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By Williams' estimation, the government's calculation that unemployment was 5 percent in April and that inflation was 4 percent and economic growth 2 percent over the last year, is fantasy. It might even be disinformation.
An update e-mailed to ShadowStats subscribers at the beginning of the month warned darkly that "GDP (gross domestic product) and Jobs Data Appear Rigged" and "Despite Manipulated Data, the Recession Deepens."
By his reckoning, the economy shrank 2.5 percent in the year that ended in March, unemployment is really 13 percent and year-over-year inflation is 7.5 percent.
Government economic data are "out of touch with common experience. That's why people used to believe the numbers but no longer do," Williams said during an interview in his modest one-bedroom apartment near Lake Merritt.
According to Williams, government data are subject to two kinds of manipulation.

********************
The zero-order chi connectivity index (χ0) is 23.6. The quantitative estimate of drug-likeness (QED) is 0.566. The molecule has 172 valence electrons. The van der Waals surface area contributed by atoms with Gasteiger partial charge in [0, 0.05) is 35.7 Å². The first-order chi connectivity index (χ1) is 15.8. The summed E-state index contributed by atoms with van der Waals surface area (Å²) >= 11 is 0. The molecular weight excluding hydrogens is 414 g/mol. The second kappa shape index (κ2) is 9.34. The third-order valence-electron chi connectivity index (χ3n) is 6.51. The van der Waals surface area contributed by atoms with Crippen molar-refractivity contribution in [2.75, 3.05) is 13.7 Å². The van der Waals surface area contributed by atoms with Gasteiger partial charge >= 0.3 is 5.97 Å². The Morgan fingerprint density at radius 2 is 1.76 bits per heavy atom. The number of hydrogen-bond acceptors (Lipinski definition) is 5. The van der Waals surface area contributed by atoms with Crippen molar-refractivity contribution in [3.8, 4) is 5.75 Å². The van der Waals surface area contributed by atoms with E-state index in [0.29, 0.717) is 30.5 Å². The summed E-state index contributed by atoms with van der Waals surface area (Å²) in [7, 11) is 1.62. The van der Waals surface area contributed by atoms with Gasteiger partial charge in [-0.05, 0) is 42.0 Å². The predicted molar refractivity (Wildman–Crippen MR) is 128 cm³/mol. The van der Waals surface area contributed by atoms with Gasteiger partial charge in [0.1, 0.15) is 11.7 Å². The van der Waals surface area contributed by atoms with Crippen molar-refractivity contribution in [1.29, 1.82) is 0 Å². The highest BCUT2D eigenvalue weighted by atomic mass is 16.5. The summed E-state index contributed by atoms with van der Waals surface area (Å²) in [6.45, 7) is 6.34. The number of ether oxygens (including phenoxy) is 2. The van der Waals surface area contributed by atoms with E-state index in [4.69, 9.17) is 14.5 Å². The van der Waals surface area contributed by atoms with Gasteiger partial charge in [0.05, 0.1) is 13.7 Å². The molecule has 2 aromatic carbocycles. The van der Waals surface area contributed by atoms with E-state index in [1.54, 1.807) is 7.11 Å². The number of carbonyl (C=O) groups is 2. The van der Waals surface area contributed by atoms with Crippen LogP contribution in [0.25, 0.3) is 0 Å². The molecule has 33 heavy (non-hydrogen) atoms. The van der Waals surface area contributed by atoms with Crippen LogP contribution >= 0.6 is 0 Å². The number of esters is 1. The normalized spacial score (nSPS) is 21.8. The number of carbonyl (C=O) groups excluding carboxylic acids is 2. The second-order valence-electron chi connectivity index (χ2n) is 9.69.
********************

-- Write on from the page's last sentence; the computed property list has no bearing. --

The first consists of technical changes in the way data are collected or interpreted. These have been fully disclosed, discussed in advance and reviewed by outside experts.
"Although it might make academic sense, it does not reflect the real-world experience of ordinary people," he argued. "The effect over time is to give a more rosy scenario."
For example, over the last 25 years, several technical changes have been made in the way the consumer price index is calculated:
-- In the 1980s, the Bureau of Labor Statistics switched from using house prices to equivalent rental prices in calculating homeowner inflation.